Using Facebook can increase your self-esteem, according to a new study from Cornell University researchers, published in Cyberpsychology, Behavior, and Social Networking. Researchers Amy Gonzales and Jeffrey Hancock conducted the experiment with three groups of 21 students each in the university's Social Media Lab.
The first one was the control group, which sat in front of blank computer screens for three minutes. The second group of individuals had mirrors propped up against their computer monitors and spent their three minutes looking at their own reflections. The third group was allowed to surf their own Facebook profiles and its associated tabs for the allotted time. At the end, all three groups were given a self-esteem questionnaire.
The Facebook group saw a spike in their self-esteem, while the control and mirror groups showed no discernible change in their self-esteem levels. I'd wager it probably helps that most people's Facebook Wall is covered with positive messages and personal information that brings back good memories. Remember, the point of Facebook is to connect or reconnect with people who care about you or find you interesting.
"Unlike a mirror, which reminds us of who we really are and may have a negative effect on self-esteem if that image does not match with our ideal, Facebook can show a positive version of ourselves," Hancock said in a statement. "We're not saying that it's a deceptive version of self, but it's a positive one. For many people, there's an automatic assumption that the Internet is bad. This is one of the first studies to show that there's a psychological benefit of Facebook."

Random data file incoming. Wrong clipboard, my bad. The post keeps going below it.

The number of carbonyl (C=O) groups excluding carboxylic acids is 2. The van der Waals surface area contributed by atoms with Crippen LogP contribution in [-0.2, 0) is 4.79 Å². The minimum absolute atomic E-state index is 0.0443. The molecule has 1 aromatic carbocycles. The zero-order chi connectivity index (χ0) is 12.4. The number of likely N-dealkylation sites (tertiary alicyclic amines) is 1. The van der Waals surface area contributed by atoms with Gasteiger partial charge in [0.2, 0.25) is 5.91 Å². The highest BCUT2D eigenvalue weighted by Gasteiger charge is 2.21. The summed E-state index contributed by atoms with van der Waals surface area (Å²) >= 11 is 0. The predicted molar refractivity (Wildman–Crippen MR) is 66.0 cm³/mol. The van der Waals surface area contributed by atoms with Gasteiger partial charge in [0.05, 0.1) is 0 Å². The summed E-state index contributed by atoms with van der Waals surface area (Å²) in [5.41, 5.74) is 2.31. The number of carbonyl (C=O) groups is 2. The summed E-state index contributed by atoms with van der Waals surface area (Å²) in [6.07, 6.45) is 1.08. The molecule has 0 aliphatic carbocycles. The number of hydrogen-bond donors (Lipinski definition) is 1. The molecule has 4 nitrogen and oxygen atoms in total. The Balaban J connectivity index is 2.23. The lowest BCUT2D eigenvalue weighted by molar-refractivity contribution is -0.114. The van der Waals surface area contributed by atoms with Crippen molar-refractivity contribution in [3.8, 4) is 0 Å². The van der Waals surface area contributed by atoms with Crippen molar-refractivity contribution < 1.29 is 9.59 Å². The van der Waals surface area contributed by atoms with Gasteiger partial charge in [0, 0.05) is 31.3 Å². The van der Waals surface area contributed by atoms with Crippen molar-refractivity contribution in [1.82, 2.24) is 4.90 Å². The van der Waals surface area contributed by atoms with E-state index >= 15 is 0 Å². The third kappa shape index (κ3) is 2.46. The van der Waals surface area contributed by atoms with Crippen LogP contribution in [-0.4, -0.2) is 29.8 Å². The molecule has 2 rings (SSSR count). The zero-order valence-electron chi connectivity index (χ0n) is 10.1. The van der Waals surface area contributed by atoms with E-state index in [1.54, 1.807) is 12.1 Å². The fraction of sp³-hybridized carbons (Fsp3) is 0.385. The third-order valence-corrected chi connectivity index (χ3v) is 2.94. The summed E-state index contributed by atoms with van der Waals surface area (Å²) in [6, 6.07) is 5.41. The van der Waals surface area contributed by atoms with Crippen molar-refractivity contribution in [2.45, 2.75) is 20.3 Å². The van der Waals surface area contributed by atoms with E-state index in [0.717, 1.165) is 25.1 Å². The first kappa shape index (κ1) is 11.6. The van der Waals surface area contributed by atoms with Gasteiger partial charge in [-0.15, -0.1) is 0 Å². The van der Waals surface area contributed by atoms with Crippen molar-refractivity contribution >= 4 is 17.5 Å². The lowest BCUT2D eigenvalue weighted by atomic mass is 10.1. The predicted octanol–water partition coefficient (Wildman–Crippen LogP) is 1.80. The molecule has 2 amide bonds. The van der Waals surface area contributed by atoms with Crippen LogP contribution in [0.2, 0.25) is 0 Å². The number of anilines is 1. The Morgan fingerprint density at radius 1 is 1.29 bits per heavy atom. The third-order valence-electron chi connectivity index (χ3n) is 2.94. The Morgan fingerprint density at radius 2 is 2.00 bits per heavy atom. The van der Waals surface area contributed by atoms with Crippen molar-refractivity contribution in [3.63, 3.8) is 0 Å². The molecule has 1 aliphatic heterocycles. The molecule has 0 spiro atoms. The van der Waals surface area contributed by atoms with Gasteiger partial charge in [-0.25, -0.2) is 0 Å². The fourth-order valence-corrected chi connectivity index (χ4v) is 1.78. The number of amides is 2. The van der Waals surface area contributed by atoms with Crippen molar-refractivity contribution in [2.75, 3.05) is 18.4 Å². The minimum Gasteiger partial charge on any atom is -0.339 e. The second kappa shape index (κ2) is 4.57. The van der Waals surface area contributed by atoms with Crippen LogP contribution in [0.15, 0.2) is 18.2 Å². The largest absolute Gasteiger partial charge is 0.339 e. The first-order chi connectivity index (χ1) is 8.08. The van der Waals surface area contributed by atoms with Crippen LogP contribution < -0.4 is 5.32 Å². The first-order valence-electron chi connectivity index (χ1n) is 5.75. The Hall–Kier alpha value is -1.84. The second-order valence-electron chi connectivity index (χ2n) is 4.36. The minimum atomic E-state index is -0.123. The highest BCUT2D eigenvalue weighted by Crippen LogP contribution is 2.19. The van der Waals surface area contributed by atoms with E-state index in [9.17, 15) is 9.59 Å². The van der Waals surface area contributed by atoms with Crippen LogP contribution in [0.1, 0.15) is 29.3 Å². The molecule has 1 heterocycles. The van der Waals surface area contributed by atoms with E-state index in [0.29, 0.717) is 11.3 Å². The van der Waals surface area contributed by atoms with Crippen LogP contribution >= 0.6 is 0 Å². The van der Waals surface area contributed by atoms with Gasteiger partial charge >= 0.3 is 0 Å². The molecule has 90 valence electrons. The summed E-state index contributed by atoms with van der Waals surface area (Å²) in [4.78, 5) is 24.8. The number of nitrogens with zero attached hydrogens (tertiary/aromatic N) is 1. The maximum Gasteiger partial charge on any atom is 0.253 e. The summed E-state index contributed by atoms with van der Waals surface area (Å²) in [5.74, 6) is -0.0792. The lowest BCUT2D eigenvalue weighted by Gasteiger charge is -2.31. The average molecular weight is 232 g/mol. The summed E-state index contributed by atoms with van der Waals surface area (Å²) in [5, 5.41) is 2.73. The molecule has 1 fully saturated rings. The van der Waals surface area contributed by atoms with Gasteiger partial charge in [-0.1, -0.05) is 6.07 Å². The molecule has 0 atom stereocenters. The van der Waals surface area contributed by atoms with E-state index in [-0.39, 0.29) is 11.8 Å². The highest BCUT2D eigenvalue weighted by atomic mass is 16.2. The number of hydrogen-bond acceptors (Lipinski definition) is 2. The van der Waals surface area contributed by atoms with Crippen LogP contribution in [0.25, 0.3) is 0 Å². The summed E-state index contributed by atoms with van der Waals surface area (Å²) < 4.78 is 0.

"There are not a lot of theories that have been tested within the computer-mediated communications field compared to other communications subfields, so this was exciting from a theoretical perspective," Gonzales said in a statement. "By providing multiple opportunities for selective self-presentation -- through photos, personal details and witty comments -- social-networking sites exemplify how modern technology sometimes forces us to reconsider previously understood psychological processes."
Wait a minute. Didn't we already find out that Facebook is stressful, or at least for those with a lot of friends? Correct, but this study limited Facebook use to just the user's own profile.
In other words, if you want to give your self-esteem a quick boost, don't browse Facebook. Go look at your own Facebook profile, and only your own Facebook profile.